WHO’S HE? A champion. (Phil Masturzo (’86))

Like many Falcon fans, two of the fan’s favorite players were Gino Cavallini and Gary Kruzich. 

“Gino’s open ice hits were cool. An unbelievably physical player and you know hockey fans love that. The other favorite was goaltender Gary Kruzich. Because I did the shot chart, I took the stats down to the locker room, and one game Gary asked,  

‘How many saves did you give me?’  

I said ’25.’ 

He said, ‘No way, I had 30.’ 

I responded, ‘How did you get that number?’ 

‘I was counting.’ 

‘Maybe it would have been if you hadn’t let five goals in,’ I said. 

Then he began jokingly chasing me with his big goalie stick. That was just the character of Kruzich. A little off-center, but very fun.” 

The fan commitment from Weiss and the section ‘H’ group was unrivaled, one of the few students that attended the final Bowling Green games of the 1983-84’ season. During spring break. 

“I was supposed to go to Florida in the spring of 84’ but when they made the tournament, I cashed in my plane ticket myself and five other people drove up to Boston (University) for the quarterfinals, then back to Bowling Green, and then to Lake Placid for the semifinals and final. That was my spring break and it was amazing.”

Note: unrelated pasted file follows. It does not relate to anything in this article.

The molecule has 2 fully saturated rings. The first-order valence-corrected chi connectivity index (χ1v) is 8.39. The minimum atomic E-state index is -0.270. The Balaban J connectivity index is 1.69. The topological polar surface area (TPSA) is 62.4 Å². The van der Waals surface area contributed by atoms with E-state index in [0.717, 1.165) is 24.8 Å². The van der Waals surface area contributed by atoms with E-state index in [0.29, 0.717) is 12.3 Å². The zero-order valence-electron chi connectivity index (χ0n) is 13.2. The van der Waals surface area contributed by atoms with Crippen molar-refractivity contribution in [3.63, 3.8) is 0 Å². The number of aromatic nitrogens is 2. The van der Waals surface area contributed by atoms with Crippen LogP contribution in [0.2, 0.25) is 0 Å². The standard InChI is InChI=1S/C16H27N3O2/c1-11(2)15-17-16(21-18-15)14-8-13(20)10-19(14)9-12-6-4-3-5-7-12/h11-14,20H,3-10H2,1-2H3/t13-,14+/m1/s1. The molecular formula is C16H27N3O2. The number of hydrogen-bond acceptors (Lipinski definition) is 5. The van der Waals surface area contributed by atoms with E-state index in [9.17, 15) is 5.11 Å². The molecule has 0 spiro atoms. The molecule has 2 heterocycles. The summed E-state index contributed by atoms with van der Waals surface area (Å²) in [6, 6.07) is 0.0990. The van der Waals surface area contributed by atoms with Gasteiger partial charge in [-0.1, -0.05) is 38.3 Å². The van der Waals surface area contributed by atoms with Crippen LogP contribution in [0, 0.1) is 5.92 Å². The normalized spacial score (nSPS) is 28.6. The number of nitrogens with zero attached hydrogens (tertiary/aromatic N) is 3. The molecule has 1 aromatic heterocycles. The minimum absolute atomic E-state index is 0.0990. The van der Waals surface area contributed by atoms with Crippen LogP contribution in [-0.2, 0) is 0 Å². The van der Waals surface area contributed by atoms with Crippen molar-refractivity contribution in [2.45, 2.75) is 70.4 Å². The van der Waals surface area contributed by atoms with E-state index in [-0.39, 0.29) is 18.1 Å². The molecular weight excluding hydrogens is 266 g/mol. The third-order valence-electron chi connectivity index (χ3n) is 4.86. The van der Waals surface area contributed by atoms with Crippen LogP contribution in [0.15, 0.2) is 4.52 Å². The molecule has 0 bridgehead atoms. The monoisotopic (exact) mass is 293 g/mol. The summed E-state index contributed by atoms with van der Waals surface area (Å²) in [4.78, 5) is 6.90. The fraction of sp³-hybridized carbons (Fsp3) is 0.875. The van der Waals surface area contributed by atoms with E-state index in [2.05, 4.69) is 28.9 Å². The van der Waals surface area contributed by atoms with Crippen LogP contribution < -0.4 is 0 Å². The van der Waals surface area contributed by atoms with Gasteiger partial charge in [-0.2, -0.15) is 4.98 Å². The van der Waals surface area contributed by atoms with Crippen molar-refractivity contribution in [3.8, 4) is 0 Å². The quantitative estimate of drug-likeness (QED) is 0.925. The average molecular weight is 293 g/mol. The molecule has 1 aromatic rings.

The national championship game was one of the most exciting for both the Falcon skaters, and the Falcon fans, and an emotional roller-coaster for Weiss. 

“At the end of regulation, it was ‘Come on guys you can come back. You’ve done it before.’ After they scored the goal to tie, we were ecstatic and excited. Then in overtime, both teams had powerplays and that was nerve-racking. Then the final goal by Gino was electric, and the players were more tired than us, but we weren’t much less than them.” 

This experience was not the only time the group had traveled with the team, just the most notable. All year the group had traveled the Midwest for away BG games.


“That’s just what we did. We were hockey fanatics and loved the orange and brown. We did twice the homework during the week, so we could go to hockey games on the weekends. We loved the team. Absolutely loved the team.” 

For more stories related to BGSU Athletics, follow Falcon Media Sports Network on X (@bg_fmsn).